with very special guest Kim Richey
Sunday 27 May 7.30pm
For two decades, Gretchen Peters has been one of Nashville’s most beloved and respected artists. Inducted into the Nashville Songwriters Hall of Fame in October 2014, Peters has accumulated accolades as a songwriter for artists as diverse as Etta James, Bonnie Raitt, The Neville Brothers, Patty Loveless, George Strait, Bryan Adams and Faith Hill. Tonight, she showcases her new album, Dancing with the Beast, due for release on 18 May.
Dancing with the Beast puts female characters at the fore, from teenage girls to old women. And intentionally so. With the 2017 Women’s March and #MeToo Movement as bookends to her writing time, Peters knew that a feminist perspective would be the critical core of the record. She admits, ‘You can trace the feminist DNA in my songwriting back to ‘Independence Day’ and probably before. The thing that 2017 did is just put it front and centre.’
Though Peters doesn’t consider herself a political writer, she is politically minded and, therefore, knew she had to address the 2016 election and all that has happened since… but in her own way. With Lowlands, the title came first, bringing with it both a feeling and a place. ‘The description of the geography gave me a feeling inside of low clouds and general gloominess, but also the idea of laying low and staying low.’ To capture that mood, Peters crafted a multitude of verses, whittled them down, and stitched them together. ‘It has no chorus. It’s nothing but verses,’ she says. ‘It’s relentless, which is exactly how last year was.’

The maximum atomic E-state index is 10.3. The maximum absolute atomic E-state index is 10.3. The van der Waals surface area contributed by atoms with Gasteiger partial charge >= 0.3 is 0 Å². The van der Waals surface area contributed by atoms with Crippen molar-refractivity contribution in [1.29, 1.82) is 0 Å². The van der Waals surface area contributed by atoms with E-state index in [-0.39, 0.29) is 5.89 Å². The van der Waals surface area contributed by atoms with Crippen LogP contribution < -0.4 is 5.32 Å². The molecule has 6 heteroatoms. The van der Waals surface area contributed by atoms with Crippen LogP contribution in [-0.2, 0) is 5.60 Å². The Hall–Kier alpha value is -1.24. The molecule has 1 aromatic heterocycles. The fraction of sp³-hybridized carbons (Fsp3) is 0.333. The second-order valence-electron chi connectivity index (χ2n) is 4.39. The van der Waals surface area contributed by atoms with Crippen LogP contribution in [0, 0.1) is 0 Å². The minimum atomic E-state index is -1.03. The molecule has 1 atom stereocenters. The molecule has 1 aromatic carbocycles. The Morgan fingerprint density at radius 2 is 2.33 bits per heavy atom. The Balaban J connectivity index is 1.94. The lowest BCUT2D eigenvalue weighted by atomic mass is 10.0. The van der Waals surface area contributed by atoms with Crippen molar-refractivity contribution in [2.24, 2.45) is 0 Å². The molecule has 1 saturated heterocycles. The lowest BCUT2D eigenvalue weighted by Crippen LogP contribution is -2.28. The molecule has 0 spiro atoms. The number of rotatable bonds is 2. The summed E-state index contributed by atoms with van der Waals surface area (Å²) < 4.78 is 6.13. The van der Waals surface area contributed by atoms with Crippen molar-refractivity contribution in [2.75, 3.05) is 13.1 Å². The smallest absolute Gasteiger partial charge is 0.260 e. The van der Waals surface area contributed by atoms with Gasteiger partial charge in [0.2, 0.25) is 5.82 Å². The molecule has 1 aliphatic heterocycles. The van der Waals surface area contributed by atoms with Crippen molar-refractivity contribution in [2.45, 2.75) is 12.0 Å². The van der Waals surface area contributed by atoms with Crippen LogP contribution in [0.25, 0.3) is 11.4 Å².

The final female voice on the album comes from Peters’ mother, who passed away in late 2016. Love That Makes a Cup of Tea came out of a dream Peters had of her. ‘I can’t remember what the rest of the dream was, but she, in a reassuring way, held my hand and she said, ‘You know, honey, there is love that makes a cup of tea,’ Peters recounts. ‘I do remember feeling that I had to try to write something with hope in it. It’s not my strong suit. But I wanted that on this record, because I do think there’s hope. I see a lot of trouble, too, but we have to try to find some light.’ Beauty tempered by dread, sorrow buoyed by hope, these are the ever-present tugs of war that make life worth living and songs worth writing. And they are the over-riding themes that make Gretchen Peters one of her generation’s most compelling singer/songwriters.